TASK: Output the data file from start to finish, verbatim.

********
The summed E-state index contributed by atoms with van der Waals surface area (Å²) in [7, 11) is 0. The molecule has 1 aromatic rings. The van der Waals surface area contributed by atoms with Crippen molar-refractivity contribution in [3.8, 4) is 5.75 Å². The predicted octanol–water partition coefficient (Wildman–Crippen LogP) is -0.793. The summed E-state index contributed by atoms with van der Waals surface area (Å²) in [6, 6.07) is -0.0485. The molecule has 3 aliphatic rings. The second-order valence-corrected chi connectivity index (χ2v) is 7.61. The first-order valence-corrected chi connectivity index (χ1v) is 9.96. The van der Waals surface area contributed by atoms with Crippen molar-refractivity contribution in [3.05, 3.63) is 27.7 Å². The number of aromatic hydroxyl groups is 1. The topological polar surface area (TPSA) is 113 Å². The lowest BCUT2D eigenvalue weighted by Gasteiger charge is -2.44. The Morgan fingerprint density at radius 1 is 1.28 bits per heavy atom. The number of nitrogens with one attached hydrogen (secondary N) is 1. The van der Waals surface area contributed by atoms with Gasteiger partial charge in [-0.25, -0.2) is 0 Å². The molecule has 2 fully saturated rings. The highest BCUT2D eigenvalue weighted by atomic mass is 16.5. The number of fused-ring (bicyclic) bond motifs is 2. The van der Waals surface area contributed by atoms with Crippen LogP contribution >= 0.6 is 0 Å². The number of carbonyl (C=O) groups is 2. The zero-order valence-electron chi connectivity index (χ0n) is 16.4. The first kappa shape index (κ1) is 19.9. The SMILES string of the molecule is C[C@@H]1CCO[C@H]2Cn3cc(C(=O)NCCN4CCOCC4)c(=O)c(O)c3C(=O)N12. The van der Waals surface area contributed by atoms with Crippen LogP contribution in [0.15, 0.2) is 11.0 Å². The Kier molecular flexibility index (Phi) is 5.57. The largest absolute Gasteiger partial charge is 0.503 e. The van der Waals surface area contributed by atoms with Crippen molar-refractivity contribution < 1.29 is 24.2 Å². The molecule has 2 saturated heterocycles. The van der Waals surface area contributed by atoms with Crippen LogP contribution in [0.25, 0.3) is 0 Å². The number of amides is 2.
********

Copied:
The summed E-state index contributed by atoms with van der Waals surface area (Å²) in [7, 11) is 0. The molecule has 1 aromatic rings. The van der Waals surface area contributed by atoms with Crippen molar-refractivity contribution in [3.8, 4) is 5.75 Å². The predicted octanol–water partition coefficient (Wildman–Crippen LogP) is -0.793. The summed E-state index contributed by atoms with van der Waals surface area (Å²) in [6, 6.07) is -0.0485. The molecule has 3 aliphatic rings. The second-order valence-corrected chi connectivity index (χ2v) is 7.61. The first-order valence-corrected chi connectivity index (χ1v) is 9.96. The van der Waals surface area contributed by atoms with Crippen molar-refractivity contribution in [3.05, 3.63) is 27.7 Å². The number of aromatic hydroxyl groups is 1. The topological polar surface area (TPSA) is 113 Å². The lowest BCUT2D eigenvalue weighted by Gasteiger charge is -2.44. The Morgan fingerprint density at radius 1 is 1.28 bits per heavy atom. The number of nitrogens with one attached hydrogen (secondary N) is 1. The van der Waals surface area contributed by atoms with Gasteiger partial charge in [-0.25, -0.2) is 0 Å². The molecule has 2 fully saturated rings. The highest BCUT2D eigenvalue weighted by atomic mass is 16.5. The number of fused-ring (bicyclic) bond motifs is 2. The van der Waals surface area contributed by atoms with Crippen LogP contribution >= 0.6 is 0 Å². The number of carbonyl (C=O) groups is 2. The zero-order valence-electron chi connectivity index (χ0n) is 16.4. The first kappa shape index (κ1) is 19.9. The SMILES string of the molecule is C[C@@H]1CCO[C@H]2Cn3cc(C(=O)NCCN4CCOCC4)c(=O)c(O)c3C(=O)N12. The van der Waals surface area contributed by atoms with Crippen LogP contribution in [0.15, 0.2) is 11.0 Å². The Kier molecular flexibility index (Phi) is 5.57. The largest absolute Gasteiger partial charge is 0.503 e. The van der Waals surface area contributed by atoms with Crippen molar-refractivity contribution < 1.29 is 24.2 Å². The molecule has 2 saturated heterocycles. The van der Waals surface area contributed by atoms with Crippen LogP contribution in [0.25, 0.3) is 0 Å². The number of amides is 2.